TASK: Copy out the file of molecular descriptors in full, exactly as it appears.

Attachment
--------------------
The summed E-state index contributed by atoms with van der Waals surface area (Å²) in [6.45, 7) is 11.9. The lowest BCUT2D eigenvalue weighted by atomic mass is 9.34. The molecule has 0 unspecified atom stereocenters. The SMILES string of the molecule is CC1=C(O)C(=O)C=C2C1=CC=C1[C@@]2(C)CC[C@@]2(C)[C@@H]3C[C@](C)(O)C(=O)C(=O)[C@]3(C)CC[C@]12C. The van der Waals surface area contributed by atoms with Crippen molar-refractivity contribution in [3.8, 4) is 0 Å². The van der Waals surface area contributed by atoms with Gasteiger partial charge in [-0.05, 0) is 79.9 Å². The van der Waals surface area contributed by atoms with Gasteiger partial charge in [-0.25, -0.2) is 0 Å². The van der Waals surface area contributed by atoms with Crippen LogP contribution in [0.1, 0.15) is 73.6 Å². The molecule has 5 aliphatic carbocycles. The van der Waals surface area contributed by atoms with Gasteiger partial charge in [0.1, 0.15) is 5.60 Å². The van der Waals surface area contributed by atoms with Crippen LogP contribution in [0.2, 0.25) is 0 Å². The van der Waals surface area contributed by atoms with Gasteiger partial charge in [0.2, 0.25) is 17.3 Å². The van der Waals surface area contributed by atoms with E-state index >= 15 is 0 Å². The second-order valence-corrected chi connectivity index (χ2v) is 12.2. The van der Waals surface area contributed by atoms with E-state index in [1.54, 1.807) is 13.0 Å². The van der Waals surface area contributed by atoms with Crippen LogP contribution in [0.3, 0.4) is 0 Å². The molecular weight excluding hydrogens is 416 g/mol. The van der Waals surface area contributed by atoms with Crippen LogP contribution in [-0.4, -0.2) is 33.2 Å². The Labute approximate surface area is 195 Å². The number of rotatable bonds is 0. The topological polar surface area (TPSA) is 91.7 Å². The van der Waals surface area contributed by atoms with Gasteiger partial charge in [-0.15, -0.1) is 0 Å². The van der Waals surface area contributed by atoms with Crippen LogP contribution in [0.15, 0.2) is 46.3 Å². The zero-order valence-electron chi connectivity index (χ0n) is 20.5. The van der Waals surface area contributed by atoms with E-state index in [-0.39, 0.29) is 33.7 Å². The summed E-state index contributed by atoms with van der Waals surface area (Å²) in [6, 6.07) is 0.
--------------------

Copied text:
The summed E-state index contributed by atoms with van der Waals surface area (Å²) in [6.45, 7) is 11.9. The lowest BCUT2D eigenvalue weighted by atomic mass is 9.34. The molecule has 0 unspecified atom stereocenters. The SMILES string of the molecule is CC1=C(O)C(=O)C=C2C1=CC=C1[C@@]2(C)CC[C@@]2(C)[C@@H]3C[C@](C)(O)C(=O)C(=O)[C@]3(C)CC[C@]12C. The van der Waals surface area contributed by atoms with Crippen molar-refractivity contribution in [3.8, 4) is 0 Å². The van der Waals surface area contributed by atoms with Gasteiger partial charge in [-0.05, 0) is 79.9 Å². The van der Waals surface area contributed by atoms with Gasteiger partial charge in [-0.25, -0.2) is 0 Å². The van der Waals surface area contributed by atoms with Crippen LogP contribution in [0.1, 0.15) is 73.6 Å². The molecule has 5 aliphatic carbocycles. The van der Waals surface area contributed by atoms with Gasteiger partial charge in [0.1, 0.15) is 5.60 Å². The van der Waals surface area contributed by atoms with Crippen LogP contribution in [0.2, 0.25) is 0 Å². The van der Waals surface area contributed by atoms with Gasteiger partial charge in [0.2, 0.25) is 17.3 Å². The van der Waals surface area contributed by atoms with E-state index >= 15 is 0 Å². The second-order valence-corrected chi connectivity index (χ2v) is 12.2. The van der Waals surface area contributed by atoms with E-state index in [1.54, 1.807) is 13.0 Å². The van der Waals surface area contributed by atoms with Crippen LogP contribution in [0.3, 0.4) is 0 Å². The molecular weight excluding hydrogens is 416 g/mol. The van der Waals surface area contributed by atoms with Crippen LogP contribution in [-0.4, -0.2) is 33.2 Å². The Labute approximate surface area is 195 Å². The number of rotatable bonds is 0. The topological polar surface area (TPSA) is 91.7 Å². The van der Waals surface area contributed by atoms with Gasteiger partial charge in [-0.15, -0.1) is 0 Å². The van der Waals surface area contributed by atoms with Crippen LogP contribution in [0.15, 0.2) is 46.3 Å². The zero-order valence-electron chi connectivity index (χ0n) is 20.5. The van der Waals surface area contributed by atoms with E-state index in [-0.39, 0.29) is 33.7 Å². The summed E-state index contributed by atoms with van der Waals surface area (Å²) in [6, 6.07) is 0.